About 601 Tully

Check out our new website! 601Tully.syr.edu

601 Tully is a center for engaged practice in Syracuse, NY developed by artist and professor Marion Wilson with a rotating collaborative team of 54 students and neighbors and Anda French of French 2Design. It's a site for meaningful exchange between artists, community members, and scholars in the co-production of culture.

601 Tully includes a contemporary art space, a public events space, a bookstore, a teaching garden, and Recess Cafe West.

In 2009, Wilson purchased the condemned two-story home and local drug hub, and throughout five semesters, Wilson's design/build class re-zoned, designed, renovated and now sustains the physical and programmatic aspects of 601 Tully. The collaborative team has consisted of artists, architects, environmentalists, Fowler High School students, Green Train Workforce, neighbors, and the occasional passerby.

601 Tully is made possible by the generous support of the Syracuse University School of Education, The Kauffman Foundation, The Near West Side Initiative, Imagining America, Home HeadQuarters Inc., Say Yes to Education, and National Grid.

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Tuesday, June 7, 2011

Garden Design: Wolfgang Laib

Wolfgang Laib is an artist interested in the materials of nature: pollen, milk, marble, beeswax-- materials he did not create. He uses these materials in concentrated forms, and by doing so, he abstracts them; he calls attention to them not as they are in nature, but as they are outside of the context of nature. In this way, his art honors the purity and beauty of the natural substance. He is also interested in serenity, in ritual. The collection of pollen for his pieces is both painstaking (taking months for a small bottle) and meditative. Similarly, his milkstones (white marble with a slight depression that is filled with milk) have to be emptied and refilled slowly each day, a ritual that endures in the hands of museum staff when he is gone.

A garden in and of itself, the human ordering of organic materials for beauty and peace, and the ritualistic care a garden needs, matches up with Laib's principles. So we can't really go wrong. In designing a conceptual garden that aligns a little more specifically with Laib, I was interested in creating that sense of serenity. Rather than having many loud colors, I suggested committing to a very simple color palette for both our flowers and the structures we have in the garden, e.g. the boards for the raised beds, the fence, and planters. I suggested that we paint as much as we can white in an attempt to create the equivalent of an outdoor gallery space. One concentrated area of color at the heart of the garden (I was thinking of a monochromatic raised garden bed, possibly yellow) would then create a focal point, inspiring calm contemplation. Paths and seating around the bed would encourage people to use the garden as a place of respite. In future years, the white structures could be repainted by the neighborhood children or the next group of students. This concept for the garden, like many of Laib's pieces would be fragile, ephemeral, and could give way to future visions of the garden.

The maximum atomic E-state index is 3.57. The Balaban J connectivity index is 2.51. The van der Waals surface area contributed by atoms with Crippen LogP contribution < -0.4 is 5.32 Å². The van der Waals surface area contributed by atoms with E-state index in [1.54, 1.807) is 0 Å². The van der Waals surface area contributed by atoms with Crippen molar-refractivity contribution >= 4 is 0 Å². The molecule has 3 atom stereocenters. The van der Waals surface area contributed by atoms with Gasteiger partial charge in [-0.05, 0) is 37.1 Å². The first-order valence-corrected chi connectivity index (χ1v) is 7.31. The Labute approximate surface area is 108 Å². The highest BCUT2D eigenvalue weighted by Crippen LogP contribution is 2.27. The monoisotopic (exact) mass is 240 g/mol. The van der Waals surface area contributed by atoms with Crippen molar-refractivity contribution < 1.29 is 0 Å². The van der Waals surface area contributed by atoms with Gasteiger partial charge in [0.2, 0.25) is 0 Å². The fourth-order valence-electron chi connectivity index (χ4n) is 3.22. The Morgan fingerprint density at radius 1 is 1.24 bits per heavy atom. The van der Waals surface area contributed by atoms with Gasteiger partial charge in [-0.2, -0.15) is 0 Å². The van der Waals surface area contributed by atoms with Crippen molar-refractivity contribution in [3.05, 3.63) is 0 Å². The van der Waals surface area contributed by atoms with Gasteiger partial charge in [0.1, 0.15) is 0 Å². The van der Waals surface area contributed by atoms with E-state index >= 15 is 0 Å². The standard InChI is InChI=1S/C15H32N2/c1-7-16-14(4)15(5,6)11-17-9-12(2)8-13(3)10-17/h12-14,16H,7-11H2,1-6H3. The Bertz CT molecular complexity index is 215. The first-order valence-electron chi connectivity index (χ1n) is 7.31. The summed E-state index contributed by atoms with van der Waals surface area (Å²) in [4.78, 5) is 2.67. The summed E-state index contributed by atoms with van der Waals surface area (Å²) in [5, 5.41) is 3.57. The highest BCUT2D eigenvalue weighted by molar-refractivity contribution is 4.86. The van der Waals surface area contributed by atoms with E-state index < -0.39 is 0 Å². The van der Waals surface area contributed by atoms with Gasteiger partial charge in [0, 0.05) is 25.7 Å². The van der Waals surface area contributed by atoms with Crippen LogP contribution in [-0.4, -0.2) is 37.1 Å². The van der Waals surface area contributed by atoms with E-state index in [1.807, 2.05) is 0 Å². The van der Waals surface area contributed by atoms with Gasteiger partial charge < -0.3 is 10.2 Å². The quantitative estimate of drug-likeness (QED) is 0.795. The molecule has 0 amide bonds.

I also suggested an area where children could play with some of the materials Laib would approve of--whether it's sand or rice or dried beans.

1 comment:

  1. Garden design is an important part of home design. The better your garden looks, the more welcoming your house is. There are many benefits of maintaining a garden like contributing in to the environment protection, having a good hobby, creating a healthy atmosphere for your home, and a good place to spend your leisure time. Nowadays more importance is given to the designing of gardens. Garden design includes the type of plantings, positioning of the plants, garden chairs and tables, umbrellas, the walkway, and so on. Sometimes we also install a pool inside the garden to make it look good. It gives a good look to our garden. So it’s very important to provide water to your garden as well as to have a pest’s control.
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